Also, Cost Explorer and Trusted Advisor recommendations tend to focus on AWS cost management, while Compute Optimizer optimization recommendations tend to focus on improving system performance without paying too much attention to the cost implications.
What Are the Benefits of Using Compute Analyzer?
- AWS Compute Optimizer is available to all AWS customers, no matter what your support level is.
- The service is free with an AWS subscription, but you can choose to pay extra for even more capabilities, like increasing the analysis period from the default 14 days to three months to improve the recommendations’ accuracy.
- It provides optimization recommendations for most families of EC2 instances and Auto Scaling Groups.
- By implementing the recommendations, you can often save money as well.
- The service shows optimized, over-provisioned, and under-provisioned resources clearly. So, you can pinpoint where you are doing well and where you need to rightsize if you don’t want to lose money or degrade system performance.
- AWS Compute Analyzer covers some of the most used AWS services; Amazon EC2 instances, Amazon EBS, Auto Scaling Groups, and AWS Lambda.
What Are AWS Compute Optimizer’s Limitations?
- While it provides actionable optimization recommendations, there is no direct way to implement the rightsizing action. You must manually adjust the instance settings.
- AWS Compute Optimizer is not available in all regions. It also supports M, C, R, T, and X instance families. If you use a combination of supported and unsupported instance families, Compute Optimizer only makes recommendations for the supported types.
- Compiling recommendations based on just 14 days of CloudWatch data may cause inaccuracies, especially if any anomalies occurred during those two weeks or if your workload fluctuates with the seasons.
- The service does not provide recommendations for optimizing Graviton and network-optimized (-n) instances.
- It’s challenging to customize recommendations and filters vary by AWS region.
- If you have a multi-cloud or hybrid cloud setup, AWS Compute Optimizer may not be helpful.
Key takeaway: AWS Compute Optimizer helps you view how you can optimize EC2 instances, EBS volumes, Auto Scaling Groups, and AWS Lambda functions. But it does not automatically apply the recommendations.
Instead, you must apply them manually and indirectly. Also, it is ideal for recommending performance optimization rather than optimizing both performance and cost.
Is There A Better AWS Compute Optimizer Alternative?
You can consider using both of these options together with Compute Optimizer:
ProsperOps empowers you to:
- Automatically detect optimized, under-provisioned, and over-provisioned resources in your AWS environment continuously. Unlike Compute Optimizer, ProsperOps will rightsize them based on your pre-set triggers to save you time and money daily.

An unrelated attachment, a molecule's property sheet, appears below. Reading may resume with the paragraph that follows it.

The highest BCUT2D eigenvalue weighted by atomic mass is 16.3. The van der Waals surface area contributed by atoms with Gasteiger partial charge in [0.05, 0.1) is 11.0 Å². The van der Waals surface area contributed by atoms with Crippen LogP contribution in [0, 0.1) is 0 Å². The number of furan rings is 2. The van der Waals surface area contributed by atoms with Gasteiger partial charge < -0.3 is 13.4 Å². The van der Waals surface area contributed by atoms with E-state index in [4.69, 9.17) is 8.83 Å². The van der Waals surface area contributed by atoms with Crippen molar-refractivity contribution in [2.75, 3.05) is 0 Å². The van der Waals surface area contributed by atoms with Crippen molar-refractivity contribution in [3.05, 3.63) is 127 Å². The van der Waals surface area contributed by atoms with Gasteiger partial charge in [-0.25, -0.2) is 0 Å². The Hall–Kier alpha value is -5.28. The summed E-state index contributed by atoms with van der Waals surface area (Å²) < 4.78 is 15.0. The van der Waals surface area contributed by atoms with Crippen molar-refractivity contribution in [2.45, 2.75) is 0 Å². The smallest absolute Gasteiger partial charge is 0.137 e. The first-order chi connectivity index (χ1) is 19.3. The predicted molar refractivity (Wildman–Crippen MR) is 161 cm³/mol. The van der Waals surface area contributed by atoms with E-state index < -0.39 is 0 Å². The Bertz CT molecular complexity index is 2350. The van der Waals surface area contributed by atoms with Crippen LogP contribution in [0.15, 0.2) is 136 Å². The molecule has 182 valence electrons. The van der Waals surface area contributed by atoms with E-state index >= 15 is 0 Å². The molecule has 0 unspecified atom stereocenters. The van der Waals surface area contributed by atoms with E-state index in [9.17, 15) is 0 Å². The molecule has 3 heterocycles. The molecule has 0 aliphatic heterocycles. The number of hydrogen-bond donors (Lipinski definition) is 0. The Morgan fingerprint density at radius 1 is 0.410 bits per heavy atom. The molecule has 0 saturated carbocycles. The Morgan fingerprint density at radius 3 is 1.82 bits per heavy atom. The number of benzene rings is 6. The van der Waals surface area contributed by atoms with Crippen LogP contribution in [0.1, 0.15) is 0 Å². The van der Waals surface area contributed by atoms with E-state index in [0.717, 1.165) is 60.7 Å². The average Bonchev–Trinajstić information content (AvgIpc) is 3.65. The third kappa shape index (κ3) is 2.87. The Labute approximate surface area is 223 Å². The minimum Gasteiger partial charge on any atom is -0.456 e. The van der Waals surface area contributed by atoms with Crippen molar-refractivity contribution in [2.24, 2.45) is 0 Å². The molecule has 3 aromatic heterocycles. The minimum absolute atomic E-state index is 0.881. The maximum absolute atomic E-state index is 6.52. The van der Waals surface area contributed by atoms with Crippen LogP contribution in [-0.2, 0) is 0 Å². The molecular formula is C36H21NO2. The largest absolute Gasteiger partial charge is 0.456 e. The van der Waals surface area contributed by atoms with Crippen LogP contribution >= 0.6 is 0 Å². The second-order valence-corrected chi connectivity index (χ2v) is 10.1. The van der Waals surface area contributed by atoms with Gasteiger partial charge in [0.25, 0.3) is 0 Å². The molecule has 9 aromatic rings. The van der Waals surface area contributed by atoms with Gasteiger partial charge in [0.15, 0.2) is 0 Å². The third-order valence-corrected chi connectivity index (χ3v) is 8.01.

- Use your aggregate EC2 spend to automate choosing the right AWS Savings Plans and Reserved Instances for your workloads.
- Start saving on RIs and Savings Plans right away.
- Minimize the risk of commitment lock-in
- Optimize instances continuously without human intervention so you can focus on innovation elsewhere.
- Adjust your Amazon EC2 commitments in real-time to meet your environment’s capacity requirements.
ProsperOps is an official CloudZero partner. Furthermore, it is a founding member of the FinOps Foundation, a FinOps Certified Platform, a 2021 Gartner Cool Vendor in Cloud Computing, and an AWS Advanced Technology Partner.
Learn more about how ProsperOps autonomous savings works here.
With Xosphere Instance Orchestrator, you can run AWS EC2 Spot Instances at the same reliability level as On-Demand instances — but at a fraction of the cost. Xosphere automatically replaces On-Demand instances with the more affordable Spot instances whenever they are available. It does this continuously and seamlessly, moving applications to the right place at the right time to maximize savings, reliability, and availability.
Learn more about how Xosphere works here.
Important note: Using CloudZero’s autonomous discount optimization dashboard, you can quickly identify workloads that can benefit from optimization.
With ProsperOps or Xosphere, you can deploy fully managed instance optimization with just one change to an auto-scaling group tag. The result is full visibility into your discounts, along with the assurance that your discounts are managed as efficiently as possible.
to see your effective savings rate (ESR) and optimize your AWS discounts. Whether you use custom tools, Cloud provider tools, or third-party solutions, you’ll be able to see all your discounts in one place.
AWS Compute Optimizer FAQ
The following are some answers to some of the most frequently asked questions about AWS Compute Optimizer.
Is AWS Compute Optimizer free?
Yes. AWS Compute Optimizer is free, provided you have an AWS account.
What AWS resource types does Compute Optimizer rightsize?
AWS Compute Optimizer provides recommendations for optimizing Amazon EC2 instances, Amazon EBS volumes, AWS Lambda functions, and AWS Auto Scaling Groups.
Who can use Compute Optimizer in AWS?
Besides standalone AWS accounts, the service also supports the Management Account of an organization in AWS and member accounts of the organization.
How far back can AWS Compute Optimizer look back to make recommendations?
14 days. But once you activate Enhanced infrastructure metrics (paid feature), you can analyze up to three months of configuration and utilization metrics at the resource, account, or organization levels.
What recommendations does AWS Compute Optimizer make for AWS Lambda?
It offers recommendations on both compute-intensive and over-provisioned memory Lambda functions.
What AWS Services does Compute Optimizer analyze and provide recommendations for?
AWS Compute Optimizer analyzes configuration and utilization data on Amazon EC2 instances, AWS Lambda functions, Amazon Elastic Block Storage (EBS) volumes, and Auto Scaling Groups.
How do I enable Compute Optimizer on AWS?
Visit the AWS Compute Optimizer web page, and if you already have an AWS account, opt into using Compute Optimizer through the Compute Optimizer console or API.